We Need More Medical Professionals
It never ceases to amaze me that the leftists in charge are focusing the health care debate on rationing and redistribution. Lost in all of their histrionics about expanding the role of government is a simple fact. In order to provide more health care services to people who don’t currently get them without taking them away from others, it will be necessary to train more people as medical professionals. Obama is trying to pass a bad plan that won’t take effect until 2013. I propose that one key element of any good plan to improve American health care wouldn’t show any results for SEVEN YEARS. Once someone starts medical school it takes at least seven years for them to become a practicing doctor, a time which is long relative to the news cycle and even election cycles. This probably explains the intransigence of politicians in putting forth proposals to correct these impending shortages.
The liberals propose that we need to provide health care for the speciously quoted figure of 47 million uninsured Americans. If you’re suggesting that nearly a 1/6th of the people in this country are not getting any medical care, then in order to change this, it is necessary to increase the production of medical care by about 20%. Of course, many people are only temporarily without insurance, some of them are affluent enough to be self-insured, and they all still can receive treatment when they show up at emergency rooms. This doesn’t change the fact that people with a good insurance plan will get more and better treatment than someone without money or insurance, but the 20% figure is obviously somewhat inflated.
Unlike The Won, I do not expect that very many doctors perform needless surgeries in order to boost their income. On the other hand, I will point out that the American Medical Association is for many purposes, a guild. Their members sit on state licensing boards that have prevented new medical schools from being opened and existing schools from increasing their enrollments for decades. While the desire to maintain high admissions standards in order to mitigate future rates of malpractice is admirable, it has the obvious consequence of constraining the supply of physicians and raising the fees that they can charge. It also shunts aspiring MDs into academically marginal programs in the Caribbean and schools of osteopathy.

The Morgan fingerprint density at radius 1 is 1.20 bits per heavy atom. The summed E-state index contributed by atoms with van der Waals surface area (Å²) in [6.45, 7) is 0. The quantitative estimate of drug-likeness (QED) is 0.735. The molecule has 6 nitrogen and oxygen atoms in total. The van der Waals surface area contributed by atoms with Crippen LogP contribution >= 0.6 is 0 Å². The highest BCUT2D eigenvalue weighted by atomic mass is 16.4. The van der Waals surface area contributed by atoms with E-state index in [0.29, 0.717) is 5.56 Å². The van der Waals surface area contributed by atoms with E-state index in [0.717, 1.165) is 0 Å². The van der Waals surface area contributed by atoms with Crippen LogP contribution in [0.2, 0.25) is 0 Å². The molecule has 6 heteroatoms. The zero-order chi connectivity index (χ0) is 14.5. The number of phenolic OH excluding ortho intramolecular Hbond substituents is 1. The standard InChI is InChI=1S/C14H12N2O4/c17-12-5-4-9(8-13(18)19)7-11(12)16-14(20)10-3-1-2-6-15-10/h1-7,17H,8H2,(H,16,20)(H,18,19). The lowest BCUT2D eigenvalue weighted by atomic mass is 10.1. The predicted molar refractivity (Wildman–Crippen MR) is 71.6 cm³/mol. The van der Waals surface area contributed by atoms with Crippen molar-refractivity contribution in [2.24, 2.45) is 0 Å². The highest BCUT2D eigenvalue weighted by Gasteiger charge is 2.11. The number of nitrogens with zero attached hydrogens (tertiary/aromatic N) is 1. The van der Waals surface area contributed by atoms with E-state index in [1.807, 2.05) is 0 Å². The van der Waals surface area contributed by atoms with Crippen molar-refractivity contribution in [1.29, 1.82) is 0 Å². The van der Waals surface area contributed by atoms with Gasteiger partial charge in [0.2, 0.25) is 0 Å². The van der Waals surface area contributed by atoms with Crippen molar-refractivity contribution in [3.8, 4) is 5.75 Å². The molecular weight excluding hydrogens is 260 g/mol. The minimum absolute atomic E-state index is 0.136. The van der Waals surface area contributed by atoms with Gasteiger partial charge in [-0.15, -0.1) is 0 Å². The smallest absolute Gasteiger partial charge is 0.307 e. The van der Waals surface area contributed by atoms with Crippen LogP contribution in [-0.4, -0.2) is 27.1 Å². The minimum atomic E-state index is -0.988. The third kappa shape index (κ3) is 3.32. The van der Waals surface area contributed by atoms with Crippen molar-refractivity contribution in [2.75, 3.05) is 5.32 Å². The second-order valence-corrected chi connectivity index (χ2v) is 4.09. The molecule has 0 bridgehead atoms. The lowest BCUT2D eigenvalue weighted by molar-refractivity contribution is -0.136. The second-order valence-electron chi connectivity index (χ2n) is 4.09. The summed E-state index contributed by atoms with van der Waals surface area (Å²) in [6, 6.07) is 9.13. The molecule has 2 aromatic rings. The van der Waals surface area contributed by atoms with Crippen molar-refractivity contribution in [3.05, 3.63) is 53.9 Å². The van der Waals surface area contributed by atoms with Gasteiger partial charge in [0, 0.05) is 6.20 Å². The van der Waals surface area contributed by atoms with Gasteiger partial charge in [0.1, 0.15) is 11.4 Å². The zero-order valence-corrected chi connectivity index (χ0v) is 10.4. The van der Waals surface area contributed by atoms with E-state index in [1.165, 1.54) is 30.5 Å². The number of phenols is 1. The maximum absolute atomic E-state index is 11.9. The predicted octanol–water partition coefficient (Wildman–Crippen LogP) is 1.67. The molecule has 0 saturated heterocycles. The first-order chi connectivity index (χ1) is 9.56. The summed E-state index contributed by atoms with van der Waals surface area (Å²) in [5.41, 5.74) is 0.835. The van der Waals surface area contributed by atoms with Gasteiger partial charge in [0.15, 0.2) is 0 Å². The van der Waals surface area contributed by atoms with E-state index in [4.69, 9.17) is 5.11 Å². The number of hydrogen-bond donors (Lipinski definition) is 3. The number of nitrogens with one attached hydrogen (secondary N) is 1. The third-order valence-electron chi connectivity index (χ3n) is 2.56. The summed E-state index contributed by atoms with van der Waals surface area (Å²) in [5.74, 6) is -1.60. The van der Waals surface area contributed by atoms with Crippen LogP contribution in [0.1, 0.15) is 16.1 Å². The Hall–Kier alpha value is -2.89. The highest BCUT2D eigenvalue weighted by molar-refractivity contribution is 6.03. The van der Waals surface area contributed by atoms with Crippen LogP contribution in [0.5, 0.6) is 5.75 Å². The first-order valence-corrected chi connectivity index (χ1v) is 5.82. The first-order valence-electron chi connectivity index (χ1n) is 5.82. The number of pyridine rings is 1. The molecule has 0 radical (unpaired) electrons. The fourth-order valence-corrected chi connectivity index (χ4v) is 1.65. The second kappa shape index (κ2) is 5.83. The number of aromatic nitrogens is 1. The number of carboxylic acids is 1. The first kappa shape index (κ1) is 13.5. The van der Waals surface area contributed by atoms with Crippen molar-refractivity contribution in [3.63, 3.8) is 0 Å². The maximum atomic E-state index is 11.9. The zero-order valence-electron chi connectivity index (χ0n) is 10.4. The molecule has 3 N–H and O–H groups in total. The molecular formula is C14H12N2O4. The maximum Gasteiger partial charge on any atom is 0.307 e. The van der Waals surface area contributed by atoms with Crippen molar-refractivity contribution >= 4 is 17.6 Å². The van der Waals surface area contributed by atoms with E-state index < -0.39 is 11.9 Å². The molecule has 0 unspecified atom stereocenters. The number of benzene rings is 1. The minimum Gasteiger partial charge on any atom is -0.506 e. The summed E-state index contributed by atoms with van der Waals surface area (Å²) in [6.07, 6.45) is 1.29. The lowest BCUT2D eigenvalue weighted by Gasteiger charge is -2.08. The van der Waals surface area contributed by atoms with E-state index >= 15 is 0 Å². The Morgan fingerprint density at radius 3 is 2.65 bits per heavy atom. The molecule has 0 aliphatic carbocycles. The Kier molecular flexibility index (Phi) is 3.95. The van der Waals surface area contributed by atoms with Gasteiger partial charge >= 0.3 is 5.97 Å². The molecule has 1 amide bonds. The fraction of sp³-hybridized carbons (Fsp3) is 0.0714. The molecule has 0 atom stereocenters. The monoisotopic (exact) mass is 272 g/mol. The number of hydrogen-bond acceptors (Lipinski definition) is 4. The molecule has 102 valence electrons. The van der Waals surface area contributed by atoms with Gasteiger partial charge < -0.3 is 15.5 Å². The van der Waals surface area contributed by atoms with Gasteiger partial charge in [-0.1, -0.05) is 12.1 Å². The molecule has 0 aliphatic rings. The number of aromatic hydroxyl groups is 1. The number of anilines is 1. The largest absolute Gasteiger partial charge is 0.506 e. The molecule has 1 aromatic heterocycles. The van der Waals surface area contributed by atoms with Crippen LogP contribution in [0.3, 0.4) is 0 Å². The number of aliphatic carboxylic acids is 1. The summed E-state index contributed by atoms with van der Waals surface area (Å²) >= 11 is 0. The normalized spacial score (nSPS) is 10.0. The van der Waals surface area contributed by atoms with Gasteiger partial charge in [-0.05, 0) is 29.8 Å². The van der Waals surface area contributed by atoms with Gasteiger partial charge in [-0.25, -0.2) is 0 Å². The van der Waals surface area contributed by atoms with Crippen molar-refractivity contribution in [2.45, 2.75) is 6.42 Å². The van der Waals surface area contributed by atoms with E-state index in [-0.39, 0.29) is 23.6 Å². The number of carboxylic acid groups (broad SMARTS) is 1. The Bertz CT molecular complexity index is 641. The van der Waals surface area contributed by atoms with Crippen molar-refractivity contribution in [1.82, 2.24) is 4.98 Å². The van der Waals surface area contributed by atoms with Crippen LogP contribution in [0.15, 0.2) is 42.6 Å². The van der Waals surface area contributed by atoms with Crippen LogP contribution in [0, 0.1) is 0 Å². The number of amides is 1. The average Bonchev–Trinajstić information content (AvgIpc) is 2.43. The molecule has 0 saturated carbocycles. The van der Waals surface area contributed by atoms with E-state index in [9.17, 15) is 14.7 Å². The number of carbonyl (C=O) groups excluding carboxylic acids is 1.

Most medical professionals are overworked. How often do you hear of a competent doctor or nurse who can’t find a job? Who has waited in an emergency room or doctor’s office for hours beyond their scheduled appointment time and thought to themselves that there are too many doctors?
The population of the United States in 1980 was 231 million, and today it stands well over 300 million. (The results to be fudged by for ACORN employees in 2010…) From the election of Ronald Reagan until very recently, the number of MDs graduating from U.S. medical schools has stayed fixed at 17,000/year. Despite the failure of about a third of Americans to finish high school, our top students are excellent. I find it hard to believe that we couldn’t admit the same proportion of the population to medical school that we did nearly thirty years ago without endangering patients to an extent greater than we did back then.
Aside from the increase in our population, we have a demographic bubble facing us. Among adults, the older you are, on average, the more medical care you’ll require to stay alive for an additional year. Another point is that doctors have gotten better at performing surgeries in recent decades. Paradoxically, this results in more surgeries because people are more likely to survive only to inevitably develop a new ailment that requires another surgery. Such is the human condition.